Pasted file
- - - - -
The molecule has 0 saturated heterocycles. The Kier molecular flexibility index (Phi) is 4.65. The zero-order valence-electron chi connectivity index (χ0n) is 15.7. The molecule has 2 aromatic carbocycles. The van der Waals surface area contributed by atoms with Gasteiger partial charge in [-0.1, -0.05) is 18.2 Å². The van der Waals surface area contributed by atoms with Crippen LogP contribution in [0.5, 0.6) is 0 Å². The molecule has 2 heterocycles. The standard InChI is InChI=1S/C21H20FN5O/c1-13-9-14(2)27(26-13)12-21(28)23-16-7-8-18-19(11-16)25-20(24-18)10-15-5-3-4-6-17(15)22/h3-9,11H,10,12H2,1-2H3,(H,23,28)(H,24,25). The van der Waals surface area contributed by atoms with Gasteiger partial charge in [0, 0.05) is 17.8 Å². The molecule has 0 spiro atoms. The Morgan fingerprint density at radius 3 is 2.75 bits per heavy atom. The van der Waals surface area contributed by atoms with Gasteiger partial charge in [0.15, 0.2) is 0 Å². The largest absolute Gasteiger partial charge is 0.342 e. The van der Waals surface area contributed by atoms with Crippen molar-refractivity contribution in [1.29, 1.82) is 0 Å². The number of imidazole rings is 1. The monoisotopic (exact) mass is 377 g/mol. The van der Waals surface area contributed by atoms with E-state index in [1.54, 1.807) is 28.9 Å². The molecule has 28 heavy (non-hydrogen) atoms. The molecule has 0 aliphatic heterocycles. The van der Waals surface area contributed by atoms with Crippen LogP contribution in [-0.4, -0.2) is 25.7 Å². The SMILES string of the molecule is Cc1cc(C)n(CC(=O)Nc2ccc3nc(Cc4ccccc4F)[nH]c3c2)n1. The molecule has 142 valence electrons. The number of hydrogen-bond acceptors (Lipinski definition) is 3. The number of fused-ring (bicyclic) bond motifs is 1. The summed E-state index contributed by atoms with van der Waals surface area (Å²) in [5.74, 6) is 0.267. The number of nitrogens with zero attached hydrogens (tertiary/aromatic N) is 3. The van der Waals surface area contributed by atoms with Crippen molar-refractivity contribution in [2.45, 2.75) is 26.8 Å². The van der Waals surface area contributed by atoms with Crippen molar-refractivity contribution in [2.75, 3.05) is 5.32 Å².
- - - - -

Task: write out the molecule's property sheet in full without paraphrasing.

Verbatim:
The molecule has 0 saturated heterocycles. The Kier molecular flexibility index (Phi) is 4.65. The zero-order valence-electron chi connectivity index (χ0n) is 15.7. The molecule has 2 aromatic carbocycles. The van der Waals surface area contributed by atoms with Gasteiger partial charge in [-0.1, -0.05) is 18.2 Å². The van der Waals surface area contributed by atoms with Crippen LogP contribution in [0.5, 0.6) is 0 Å². The molecule has 2 heterocycles. The standard InChI is InChI=1S/C21H20FN5O/c1-13-9-14(2)27(26-13)12-21(28)23-16-7-8-18-19(11-16)25-20(24-18)10-15-5-3-4-6-17(15)22/h3-9,11H,10,12H2,1-2H3,(H,23,28)(H,24,25). The van der Waals surface area contributed by atoms with Gasteiger partial charge in [0, 0.05) is 17.8 Å². The molecule has 0 spiro atoms. The Morgan fingerprint density at radius 3 is 2.75 bits per heavy atom. The van der Waals surface area contributed by atoms with Gasteiger partial charge in [0.15, 0.2) is 0 Å². The largest absolute Gasteiger partial charge is 0.342 e. The van der Waals surface area contributed by atoms with Crippen molar-refractivity contribution in [1.29, 1.82) is 0 Å². The number of imidazole rings is 1. The monoisotopic (exact) mass is 377 g/mol. The van der Waals surface area contributed by atoms with E-state index in [1.54, 1.807) is 28.9 Å². The molecule has 28 heavy (non-hydrogen) atoms. The molecule has 0 aliphatic heterocycles. The van der Waals surface area contributed by atoms with Crippen LogP contribution in [-0.4, -0.2) is 25.7 Å². The SMILES string of the molecule is Cc1cc(C)n(CC(=O)Nc2ccc3nc(Cc4ccccc4F)[nH]c3c2)n1. The molecule has 142 valence electrons. The number of hydrogen-bond acceptors (Lipinski definition) is 3. The number of fused-ring (bicyclic) bond motifs is 1. The summed E-state index contributed by atoms with van der Waals surface area (Å²) in [5.74, 6) is 0.267. The number of nitrogens with zero attached hydrogens (tertiary/aromatic N) is 3. The van der Waals surface area contributed by atoms with Crippen molar-refractivity contribution in [2.45, 2.75) is 26.8 Å². The van der Waals surface area contributed by atoms with Crippen molar-refractivity contribution in [2.75, 3.05) is 5.32 Å².